Tuesday, February 20, 2007

While I was away...

Bear with me, as I wanted to add my 2 cents to some of the topics that made news while I was away from TWFE...

Dre' Bly wants a trade, and the Lions are willing to listen to offers: If things couldn't get any worse for the Lions, we learn that Dre' Bly wants out of Detroit. Why couldn't it be Matt Millen making that demand? Damn...

If that wasn't enough of a hoot, I then read that many fans are saying, "Don't let the door hit you on the ass, Bly!" The one question I want to ask those fans is, "Just who do you think is going to replace Bly?" You hear any manes, other than "Bueller?" I sure don't.

Bly isn't the prototypical Tampa Two corner, but he is still the best (When Shawn Rogers is taking the play off, that is...) defensive player on the Lions. If Millen lets Bly go, they best have a replacement under lock and key, let alone under contract, and get more for him than what they got in return for Joey Blue Skies from Miami. (That being a 2nd day draft pick, Ricky Williams' bong, a gift certificate to Shula's Steakhouse, and a Betamax copy of the pilot to "Miami Vice." Millen sure played hardball with the Fish...)

I doubt Bly isn't the only veteran, on either side of the ball, who wants out of Detroit. He is damn near the only one worth anything in return. Put Fernando Bryant on the block, and the silence from other NFL teams would be deafening.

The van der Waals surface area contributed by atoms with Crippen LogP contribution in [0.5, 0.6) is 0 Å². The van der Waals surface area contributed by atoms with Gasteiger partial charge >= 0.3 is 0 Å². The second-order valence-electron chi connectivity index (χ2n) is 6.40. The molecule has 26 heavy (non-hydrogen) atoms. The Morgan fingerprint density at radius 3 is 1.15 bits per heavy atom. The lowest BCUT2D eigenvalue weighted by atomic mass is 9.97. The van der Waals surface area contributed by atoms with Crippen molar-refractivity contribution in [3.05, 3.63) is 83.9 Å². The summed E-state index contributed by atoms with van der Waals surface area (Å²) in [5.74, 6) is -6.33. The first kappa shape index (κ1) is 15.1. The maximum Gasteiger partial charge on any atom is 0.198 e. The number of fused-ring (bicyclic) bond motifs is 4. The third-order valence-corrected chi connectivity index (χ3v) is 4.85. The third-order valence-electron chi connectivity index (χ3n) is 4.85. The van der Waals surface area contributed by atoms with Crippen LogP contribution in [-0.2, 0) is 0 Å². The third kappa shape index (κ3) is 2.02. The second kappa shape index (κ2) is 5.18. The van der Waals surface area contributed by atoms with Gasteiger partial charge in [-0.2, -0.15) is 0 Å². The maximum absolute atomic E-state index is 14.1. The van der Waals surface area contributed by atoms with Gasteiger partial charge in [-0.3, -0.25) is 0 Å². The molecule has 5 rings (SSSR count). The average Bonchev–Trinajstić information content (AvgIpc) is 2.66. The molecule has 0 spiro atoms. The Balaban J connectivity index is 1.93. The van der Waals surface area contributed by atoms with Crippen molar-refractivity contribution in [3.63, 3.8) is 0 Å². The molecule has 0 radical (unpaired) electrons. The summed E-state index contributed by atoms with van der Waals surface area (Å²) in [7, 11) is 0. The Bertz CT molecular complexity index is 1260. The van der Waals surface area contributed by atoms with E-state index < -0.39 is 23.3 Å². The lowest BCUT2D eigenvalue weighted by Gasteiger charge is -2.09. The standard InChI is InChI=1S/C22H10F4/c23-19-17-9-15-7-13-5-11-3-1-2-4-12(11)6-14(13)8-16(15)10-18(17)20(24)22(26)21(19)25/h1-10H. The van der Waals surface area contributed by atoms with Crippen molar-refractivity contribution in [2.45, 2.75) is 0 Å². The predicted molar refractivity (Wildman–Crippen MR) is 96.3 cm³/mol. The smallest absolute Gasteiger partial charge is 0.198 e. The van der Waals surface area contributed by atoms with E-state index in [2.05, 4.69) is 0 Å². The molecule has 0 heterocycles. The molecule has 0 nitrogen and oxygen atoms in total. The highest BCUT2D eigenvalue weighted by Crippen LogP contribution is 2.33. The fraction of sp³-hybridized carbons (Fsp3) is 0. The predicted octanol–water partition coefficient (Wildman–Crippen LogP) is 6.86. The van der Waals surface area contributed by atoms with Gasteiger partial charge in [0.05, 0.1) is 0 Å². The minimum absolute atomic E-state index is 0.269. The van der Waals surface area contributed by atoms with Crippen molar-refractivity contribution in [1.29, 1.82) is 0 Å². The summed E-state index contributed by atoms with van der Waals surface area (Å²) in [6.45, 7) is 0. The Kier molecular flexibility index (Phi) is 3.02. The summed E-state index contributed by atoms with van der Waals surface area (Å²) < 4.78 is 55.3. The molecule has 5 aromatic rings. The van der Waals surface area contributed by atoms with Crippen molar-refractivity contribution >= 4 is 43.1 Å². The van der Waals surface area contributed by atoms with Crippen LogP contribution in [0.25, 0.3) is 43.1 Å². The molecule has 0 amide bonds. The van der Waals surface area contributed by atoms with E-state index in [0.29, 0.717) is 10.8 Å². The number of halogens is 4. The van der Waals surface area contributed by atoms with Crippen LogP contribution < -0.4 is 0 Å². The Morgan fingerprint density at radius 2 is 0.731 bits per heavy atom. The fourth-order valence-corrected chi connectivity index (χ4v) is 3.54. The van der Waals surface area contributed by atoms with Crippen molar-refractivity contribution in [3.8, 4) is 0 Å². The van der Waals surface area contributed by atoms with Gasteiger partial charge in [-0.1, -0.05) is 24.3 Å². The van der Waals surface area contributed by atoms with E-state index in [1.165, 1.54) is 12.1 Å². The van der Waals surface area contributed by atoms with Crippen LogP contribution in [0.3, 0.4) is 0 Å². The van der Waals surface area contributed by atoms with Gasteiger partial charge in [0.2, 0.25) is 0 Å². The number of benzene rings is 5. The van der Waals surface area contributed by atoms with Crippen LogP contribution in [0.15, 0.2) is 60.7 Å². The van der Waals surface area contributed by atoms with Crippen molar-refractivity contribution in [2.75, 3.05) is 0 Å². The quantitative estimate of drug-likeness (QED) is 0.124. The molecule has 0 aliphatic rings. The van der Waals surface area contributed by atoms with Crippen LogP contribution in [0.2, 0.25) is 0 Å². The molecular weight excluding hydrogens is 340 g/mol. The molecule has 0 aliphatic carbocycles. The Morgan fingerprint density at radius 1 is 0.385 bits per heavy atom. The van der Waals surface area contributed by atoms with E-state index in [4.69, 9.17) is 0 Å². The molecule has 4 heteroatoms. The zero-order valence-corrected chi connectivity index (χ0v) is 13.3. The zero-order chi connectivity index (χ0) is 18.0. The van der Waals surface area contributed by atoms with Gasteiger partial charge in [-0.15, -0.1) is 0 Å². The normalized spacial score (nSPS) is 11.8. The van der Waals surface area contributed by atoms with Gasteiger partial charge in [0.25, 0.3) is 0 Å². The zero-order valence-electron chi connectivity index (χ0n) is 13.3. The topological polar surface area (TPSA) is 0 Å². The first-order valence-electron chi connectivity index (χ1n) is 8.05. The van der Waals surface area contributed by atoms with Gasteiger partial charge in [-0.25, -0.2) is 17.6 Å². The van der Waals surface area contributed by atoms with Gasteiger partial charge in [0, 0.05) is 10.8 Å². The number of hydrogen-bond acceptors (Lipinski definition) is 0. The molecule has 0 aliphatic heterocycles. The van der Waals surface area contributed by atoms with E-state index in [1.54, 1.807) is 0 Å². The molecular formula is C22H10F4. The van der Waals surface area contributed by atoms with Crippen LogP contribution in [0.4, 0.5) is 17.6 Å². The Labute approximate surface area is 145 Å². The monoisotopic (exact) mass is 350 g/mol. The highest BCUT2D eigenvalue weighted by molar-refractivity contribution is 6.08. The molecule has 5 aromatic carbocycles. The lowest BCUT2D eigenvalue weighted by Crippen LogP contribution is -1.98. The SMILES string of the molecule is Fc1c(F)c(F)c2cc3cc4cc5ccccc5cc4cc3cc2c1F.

To put it simply, the Lions are a joke, wrapped in a clusterfuck, surrounded by a fiasco.

Tomas Holmstrom signs an extension with the Red Wings: Good, good, good! In my mind, this is another nice move by Ken Holland.

Since the Wings renaissance over a decade ago, there has been one constant with their roster. That being the lack of players who are willing to do the dirty work of pissing off opposing goaltenders by working the front of the net. Save for Homer, of course.

I was thrilled to see that the Wings will have Homer for another 3 seasons. He's sacrificed his body for the greater good more times than any other Red Wing this side of Steve Yzerman. I'd bet that Psycho Eddie Belfour alone has carved up the back of Holmstrom's legs to the point of leaving them looking like a road atlas. I'm happy to see a blue collar player who does whatever is necessary to win get rewarded.

Scottie Pippen contemplates a return to the NBA: Migraine Boy wants to come back to the league? Amazing! Even more amazing was reading NBA writers were actually taking Pippen seriously, thinking he could actually contribute to a playoff team! Who in the NBA would want a 41 year old used-to-be, who has never won a damn thing unless he was acting as Michael Jordan's caddy? Well, other than Pat Riley. I know there are a boat load of incompetent GM's in the NBA, but there's no GM that certifiably stupid.

40-somethings don't improve your chances of winning a NBA title. Players who retire, then con someone into giving them a shitload of money to return a few years later don't improve your chances either. Jordan couldn't do it. Magic couldn't do it. And Pippen is nowhere near as good as those two. (Don't get me going on Pippen being on the "Top 50 NBA players of all time" list. A travashamockery of the highest order) It's sad to see players tarnish their careers by attempting to come back, even though they are only a shadow of their former selves.